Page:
On Wednesday, a federal judge ruled that Louisiana's ban on same-sex marriage is constitutional, contradicting a number of recent rulings in favor of marriage equality. The ruling, handed down by U.S. District Court Judge Martin Feldman, is the first federal ruling to uphold a state ban on same-sex marriage since last year, when the Supreme Court handed down a historic ruling that struck down a law limiting marriage to opposite-sex couples.
Feldman, who noted his break with an increasing number of judges who ruled in favor of marriage equality, dismissed the Supreme Court's declaration that marriage is a fundamental right, while also arguing against judicial input with regard to marriage rights:
Many states have democratically chosen to recognize same-sex marriage. But until recent years, it had no place at all in this nation's history and tradition. Public attitude might be becoming more diverse, but any right to same-sex marriage is not yet so entrenched as to be fundamental.
The judge also went on to support the state's supposed reasons for enforcing the ban, finding that Louisiana offered "a credible, and convincing, rational basis" for denying marriage equality:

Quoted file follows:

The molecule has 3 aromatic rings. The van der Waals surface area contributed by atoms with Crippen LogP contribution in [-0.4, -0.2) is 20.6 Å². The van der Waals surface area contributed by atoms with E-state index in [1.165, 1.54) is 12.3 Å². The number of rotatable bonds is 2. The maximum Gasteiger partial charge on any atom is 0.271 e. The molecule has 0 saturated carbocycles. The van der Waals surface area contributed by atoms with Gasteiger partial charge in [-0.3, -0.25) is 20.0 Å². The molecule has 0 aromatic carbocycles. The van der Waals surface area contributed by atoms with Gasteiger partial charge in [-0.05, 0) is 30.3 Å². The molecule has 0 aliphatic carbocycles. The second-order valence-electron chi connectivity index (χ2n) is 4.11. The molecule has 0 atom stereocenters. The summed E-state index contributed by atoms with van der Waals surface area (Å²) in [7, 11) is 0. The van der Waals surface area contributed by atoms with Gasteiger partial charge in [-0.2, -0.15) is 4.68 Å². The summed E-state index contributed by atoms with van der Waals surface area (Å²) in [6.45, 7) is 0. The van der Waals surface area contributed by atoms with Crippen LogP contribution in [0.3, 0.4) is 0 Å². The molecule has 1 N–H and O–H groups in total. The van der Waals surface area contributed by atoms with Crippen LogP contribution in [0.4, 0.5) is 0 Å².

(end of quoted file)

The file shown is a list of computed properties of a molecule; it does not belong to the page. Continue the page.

This Court is persuaded that Louisiana has a legitimate interest... whether obsolete in the opinion of some, or not, in the opinion of others...in linking children to an intact family formed by their two biological parents, as specifically underscored by Justice Kennedy in Windsor.
The case, Robicheaux v. Caldwell, could be taken to the Fifth Circuit Court of Appeals, which has moved more slowly than other circuits in ruling on same-sex marriage. Since last year's historic SCOTUS ruling in United States v. Windsor, 21 consecutive federal court decisions have found bans on same-sex marriage unconstitutional -- that is, until Louisiana's ban was upheld.